Construction is the hope of Turkey’s economy in 2016
First estimates put g...
Turkey’s growth rates for last year will be disclosed soon and are expected to be close to the optimistic forecast of 4.5% growth.
First estimates put growth at nearly 4%, which continues the average 3% growth rate experienced since 2012. Growth has slowed in recent years but considering the global situation, any growth is good news.
The 4% growth rate is based on domestic demand and doesn’t include foreign demand and exports.
Construction plays a large part of national income. The share of private construction investments and household consumption for houses equates to 17%.
In national income calculations, in terms of expenditures, food and beverage expenses have a contribution of around 20%. This shows that construction is the second most important item.
Last year the appetite for new homes decreased and there was a focus instead on selling off the existing stock of new builds. This is shown in the amount of building permits requested; in 2014 820,000 units were requested while in the same period of 2015 this figure went down to 620,000 units.
This is also shown in the increase in house sales. According to TÜİK data, in 2014, 1.165 million houses were sold; in 2015 this figure increased 11% to nearly 1.24 million.
According to Central Bank data, property sales to foreigners including houses reached $4.3 billion. This figure was $4.1 billion in 2014 and $3 billion in 2013.
Istanbul was by far the leading location for house sales; it is also a noteworthy trend that a significant portion of those sales were for rental purposes and the high return expected.
Only 35% of houses sold were mortgaged, which demonstrates that two-thirds of the purchases were made without loans.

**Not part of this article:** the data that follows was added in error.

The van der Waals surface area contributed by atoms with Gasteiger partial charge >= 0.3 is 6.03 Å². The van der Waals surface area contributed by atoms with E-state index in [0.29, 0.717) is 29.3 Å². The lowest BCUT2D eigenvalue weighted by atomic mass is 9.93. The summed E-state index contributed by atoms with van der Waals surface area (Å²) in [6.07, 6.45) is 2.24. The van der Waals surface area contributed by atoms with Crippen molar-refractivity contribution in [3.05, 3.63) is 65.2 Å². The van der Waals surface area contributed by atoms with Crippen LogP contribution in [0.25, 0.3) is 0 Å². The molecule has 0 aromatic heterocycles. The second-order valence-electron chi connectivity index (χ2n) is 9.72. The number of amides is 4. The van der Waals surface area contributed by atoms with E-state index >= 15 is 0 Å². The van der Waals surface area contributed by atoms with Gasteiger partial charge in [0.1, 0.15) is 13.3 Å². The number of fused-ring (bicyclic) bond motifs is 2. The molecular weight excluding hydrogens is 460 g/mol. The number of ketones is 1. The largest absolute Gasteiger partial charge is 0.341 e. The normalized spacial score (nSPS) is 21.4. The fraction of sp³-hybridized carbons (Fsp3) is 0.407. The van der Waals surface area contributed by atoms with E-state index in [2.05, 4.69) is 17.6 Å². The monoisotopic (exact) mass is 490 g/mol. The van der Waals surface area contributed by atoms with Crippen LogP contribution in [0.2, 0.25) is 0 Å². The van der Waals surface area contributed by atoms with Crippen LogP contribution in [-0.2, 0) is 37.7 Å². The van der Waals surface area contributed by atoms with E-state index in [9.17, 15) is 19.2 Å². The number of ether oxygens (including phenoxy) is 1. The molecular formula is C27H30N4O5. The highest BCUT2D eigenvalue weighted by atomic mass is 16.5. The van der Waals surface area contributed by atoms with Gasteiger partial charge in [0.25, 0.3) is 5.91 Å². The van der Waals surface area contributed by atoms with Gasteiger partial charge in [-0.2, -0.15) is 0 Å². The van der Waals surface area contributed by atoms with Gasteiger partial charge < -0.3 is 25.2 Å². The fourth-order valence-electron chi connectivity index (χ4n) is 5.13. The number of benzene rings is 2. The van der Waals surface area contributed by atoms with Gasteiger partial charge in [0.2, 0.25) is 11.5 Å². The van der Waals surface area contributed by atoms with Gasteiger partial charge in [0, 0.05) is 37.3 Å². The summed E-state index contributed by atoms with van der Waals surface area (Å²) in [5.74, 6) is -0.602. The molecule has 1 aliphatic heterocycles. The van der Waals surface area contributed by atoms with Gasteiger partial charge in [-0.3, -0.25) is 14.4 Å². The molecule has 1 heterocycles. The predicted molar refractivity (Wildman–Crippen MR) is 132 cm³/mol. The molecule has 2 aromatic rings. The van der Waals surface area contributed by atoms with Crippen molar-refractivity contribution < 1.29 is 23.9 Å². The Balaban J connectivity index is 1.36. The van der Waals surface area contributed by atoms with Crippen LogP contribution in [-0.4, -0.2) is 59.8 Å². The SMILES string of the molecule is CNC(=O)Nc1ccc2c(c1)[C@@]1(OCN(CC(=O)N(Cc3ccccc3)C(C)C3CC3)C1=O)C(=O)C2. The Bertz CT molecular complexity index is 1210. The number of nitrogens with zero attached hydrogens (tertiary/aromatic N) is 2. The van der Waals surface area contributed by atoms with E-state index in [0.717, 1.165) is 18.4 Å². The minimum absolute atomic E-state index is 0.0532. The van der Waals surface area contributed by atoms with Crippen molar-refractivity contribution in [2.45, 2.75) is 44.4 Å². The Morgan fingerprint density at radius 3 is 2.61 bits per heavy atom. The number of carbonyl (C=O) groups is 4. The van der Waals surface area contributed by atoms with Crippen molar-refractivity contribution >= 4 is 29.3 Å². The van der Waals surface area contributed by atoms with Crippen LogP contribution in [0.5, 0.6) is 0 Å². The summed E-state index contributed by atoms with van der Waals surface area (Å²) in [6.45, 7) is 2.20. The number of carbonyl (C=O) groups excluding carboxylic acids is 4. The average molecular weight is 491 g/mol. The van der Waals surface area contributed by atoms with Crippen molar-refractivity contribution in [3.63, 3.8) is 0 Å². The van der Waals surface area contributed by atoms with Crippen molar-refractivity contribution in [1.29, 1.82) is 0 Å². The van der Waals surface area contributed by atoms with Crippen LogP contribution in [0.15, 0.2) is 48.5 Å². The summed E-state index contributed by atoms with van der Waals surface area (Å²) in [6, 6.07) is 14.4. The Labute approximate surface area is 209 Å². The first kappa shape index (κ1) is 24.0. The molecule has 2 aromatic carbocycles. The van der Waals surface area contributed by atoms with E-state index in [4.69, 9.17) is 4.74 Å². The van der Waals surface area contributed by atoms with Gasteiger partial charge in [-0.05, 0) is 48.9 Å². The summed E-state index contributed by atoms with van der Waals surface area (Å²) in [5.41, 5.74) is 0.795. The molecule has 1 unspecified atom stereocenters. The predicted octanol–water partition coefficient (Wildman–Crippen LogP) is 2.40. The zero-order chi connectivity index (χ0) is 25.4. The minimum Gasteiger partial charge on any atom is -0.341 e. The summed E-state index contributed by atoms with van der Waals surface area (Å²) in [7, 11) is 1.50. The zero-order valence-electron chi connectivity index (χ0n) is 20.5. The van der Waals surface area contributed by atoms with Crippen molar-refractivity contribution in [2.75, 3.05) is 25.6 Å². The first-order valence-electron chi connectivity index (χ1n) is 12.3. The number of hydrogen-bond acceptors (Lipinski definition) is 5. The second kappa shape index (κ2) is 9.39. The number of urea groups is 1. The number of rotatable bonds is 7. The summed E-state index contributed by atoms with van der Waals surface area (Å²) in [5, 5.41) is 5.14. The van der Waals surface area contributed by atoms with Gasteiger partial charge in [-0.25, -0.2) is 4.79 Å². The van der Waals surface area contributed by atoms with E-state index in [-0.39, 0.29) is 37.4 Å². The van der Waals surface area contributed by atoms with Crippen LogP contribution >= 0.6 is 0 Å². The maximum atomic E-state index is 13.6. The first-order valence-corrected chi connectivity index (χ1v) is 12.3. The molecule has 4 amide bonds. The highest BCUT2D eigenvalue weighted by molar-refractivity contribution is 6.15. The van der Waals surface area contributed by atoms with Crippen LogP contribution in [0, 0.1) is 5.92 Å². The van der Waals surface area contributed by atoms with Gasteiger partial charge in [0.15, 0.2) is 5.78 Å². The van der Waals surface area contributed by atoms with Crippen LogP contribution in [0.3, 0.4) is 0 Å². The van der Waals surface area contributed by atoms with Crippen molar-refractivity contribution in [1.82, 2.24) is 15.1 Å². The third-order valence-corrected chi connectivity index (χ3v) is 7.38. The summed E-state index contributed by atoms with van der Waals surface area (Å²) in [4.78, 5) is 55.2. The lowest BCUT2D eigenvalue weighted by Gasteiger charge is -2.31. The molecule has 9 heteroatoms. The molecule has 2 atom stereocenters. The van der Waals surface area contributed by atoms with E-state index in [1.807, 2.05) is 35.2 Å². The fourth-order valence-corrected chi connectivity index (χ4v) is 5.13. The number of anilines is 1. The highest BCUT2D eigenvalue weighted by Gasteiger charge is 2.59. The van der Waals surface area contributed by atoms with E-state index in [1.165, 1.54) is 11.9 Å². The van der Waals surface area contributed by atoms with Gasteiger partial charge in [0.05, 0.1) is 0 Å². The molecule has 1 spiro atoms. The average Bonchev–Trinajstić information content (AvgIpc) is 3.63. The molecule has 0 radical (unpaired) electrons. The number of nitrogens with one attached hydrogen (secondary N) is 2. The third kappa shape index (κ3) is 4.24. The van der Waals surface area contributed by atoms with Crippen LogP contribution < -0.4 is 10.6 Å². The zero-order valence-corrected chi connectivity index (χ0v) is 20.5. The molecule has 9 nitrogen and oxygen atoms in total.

All of these are signs that during an otherwise cloudy 2016, the best sector, relatively, will be construction. It may not support Turkey’s economy alone but it is a great source of hope to those in the country.
Why engineers must always consider human-induced vibration
Human induced vibration, or more accurately vibrations caused by human footfall, often conjures images of Millennium Bridge-style swaying or collapsing buildings.
But in reality, the ‘damage’ caused by human-induced vibrations is less likely to ruin a structure and more likely to cause discomfort in people. Though not as dramatic as a structural failure, any good engineer wants to make sure the people using their structures, be it bridges or buildings or anything in between, can do so safely and comfortably. This is why human-induced vibration must be considered within the design process.
Resonance v Impulse
There are two ways that human-induced vibrations affect structures: resonant, and impulse or transient response. Put simply, resonance occurs when Object A vibrates at the same natural frequency as Object B.